Defending Bayh-Dole Under Attack


By: Gene Quinn (

On February 28, 2013, I spoke at the annual meeting of the Association of University Technology Managers (AUTM), which was held in San Antonio, Texas. I spoke there about what universities can do to fend off the challenges to Bayh-Dole. As crazy as it seems, there are those who are advocating a change to what has been described by The Economist as the most successful piece of domestic legislation since the end of World War II.

Prior to the enactment of Bayh-Dole in 1980, it was virtually impossible to license University technology. In fact, a grand total of zero… that is 0… drugs developed with university funding from the federal government had been commercialized. Now, the pharmaceutical industry is enormously involved with universities and university research and dozens upon dozens of drugs have been commercialized. University basic science is the very foundation of many of the most exciting drugs, which provide tremendous cures and life-saving treatments. So dialing back the clock to when government-funded research was locked up so tight that it didn’t do anyone any good is simply ridiculous.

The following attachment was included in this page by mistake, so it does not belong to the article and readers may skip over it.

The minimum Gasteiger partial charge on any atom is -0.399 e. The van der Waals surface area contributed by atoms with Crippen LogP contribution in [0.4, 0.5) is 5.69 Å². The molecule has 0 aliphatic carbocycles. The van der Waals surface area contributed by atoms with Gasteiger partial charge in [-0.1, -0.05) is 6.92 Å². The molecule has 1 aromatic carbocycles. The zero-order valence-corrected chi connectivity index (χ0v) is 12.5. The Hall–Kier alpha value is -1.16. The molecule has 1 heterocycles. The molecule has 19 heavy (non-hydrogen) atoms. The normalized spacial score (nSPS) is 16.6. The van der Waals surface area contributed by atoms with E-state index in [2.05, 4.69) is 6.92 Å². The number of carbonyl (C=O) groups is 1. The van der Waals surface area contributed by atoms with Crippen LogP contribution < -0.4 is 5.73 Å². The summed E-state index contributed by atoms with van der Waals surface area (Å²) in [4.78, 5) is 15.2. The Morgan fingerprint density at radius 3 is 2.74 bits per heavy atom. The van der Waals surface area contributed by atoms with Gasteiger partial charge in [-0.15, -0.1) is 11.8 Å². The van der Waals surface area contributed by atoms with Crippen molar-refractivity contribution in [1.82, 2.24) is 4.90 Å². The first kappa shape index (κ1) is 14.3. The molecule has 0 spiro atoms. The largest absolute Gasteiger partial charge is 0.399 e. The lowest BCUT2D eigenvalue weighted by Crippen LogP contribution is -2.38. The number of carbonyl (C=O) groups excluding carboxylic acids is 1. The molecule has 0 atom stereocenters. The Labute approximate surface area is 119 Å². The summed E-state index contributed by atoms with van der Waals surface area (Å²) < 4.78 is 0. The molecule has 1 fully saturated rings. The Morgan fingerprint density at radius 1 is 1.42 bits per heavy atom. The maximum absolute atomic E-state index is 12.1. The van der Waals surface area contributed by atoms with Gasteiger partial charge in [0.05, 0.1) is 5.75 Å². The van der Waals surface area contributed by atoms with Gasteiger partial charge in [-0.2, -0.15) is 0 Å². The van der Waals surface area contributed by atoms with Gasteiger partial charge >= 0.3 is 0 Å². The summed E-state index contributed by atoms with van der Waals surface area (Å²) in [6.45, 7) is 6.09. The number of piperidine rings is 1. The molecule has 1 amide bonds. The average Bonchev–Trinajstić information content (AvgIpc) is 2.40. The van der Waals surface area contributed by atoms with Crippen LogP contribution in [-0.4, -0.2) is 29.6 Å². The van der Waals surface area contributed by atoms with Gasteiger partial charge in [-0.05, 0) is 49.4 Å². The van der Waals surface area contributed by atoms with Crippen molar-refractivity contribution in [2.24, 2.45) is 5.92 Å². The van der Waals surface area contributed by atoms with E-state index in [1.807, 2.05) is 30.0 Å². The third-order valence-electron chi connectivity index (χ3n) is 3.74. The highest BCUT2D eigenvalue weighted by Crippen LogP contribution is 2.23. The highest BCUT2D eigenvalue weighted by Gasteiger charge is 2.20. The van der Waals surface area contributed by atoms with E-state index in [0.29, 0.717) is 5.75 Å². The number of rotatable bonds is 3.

Exclusive Interview With Senator Birch Bayh

The following was sent in by Gene Quinn, of IPWatchdog and Practice Center Contributor.

On October 12, 2010, I had the honor of interviewing retired United States Senator Birch Bayh at his office at Venable LLP.  Senator Bayh was the primary architect of the landmark Bayh-Dole Act, which gave Universities the ability to own the patent rights to the inventions made.  The 30th Anniversary of passage in Congress is rapidly approaching, which provided the backdrop for our discussion.

Those familiar with Bayh-Dole and government funded research in generaly know that the United States has for years funded research at Universities.  Prior to the enactment of Bayh-Dole, however,  it was virtually impossible for private enterprises to license the rights to patents obtained through federally funded research. Thus, society was funding the research and the innovations were simply being withheld from the public due to the existence of too much red tape. Bayh-Dole changed everything, and has been described as the “the most inspired piece of legislation to be enacted in America” since the end of World War II. (more…)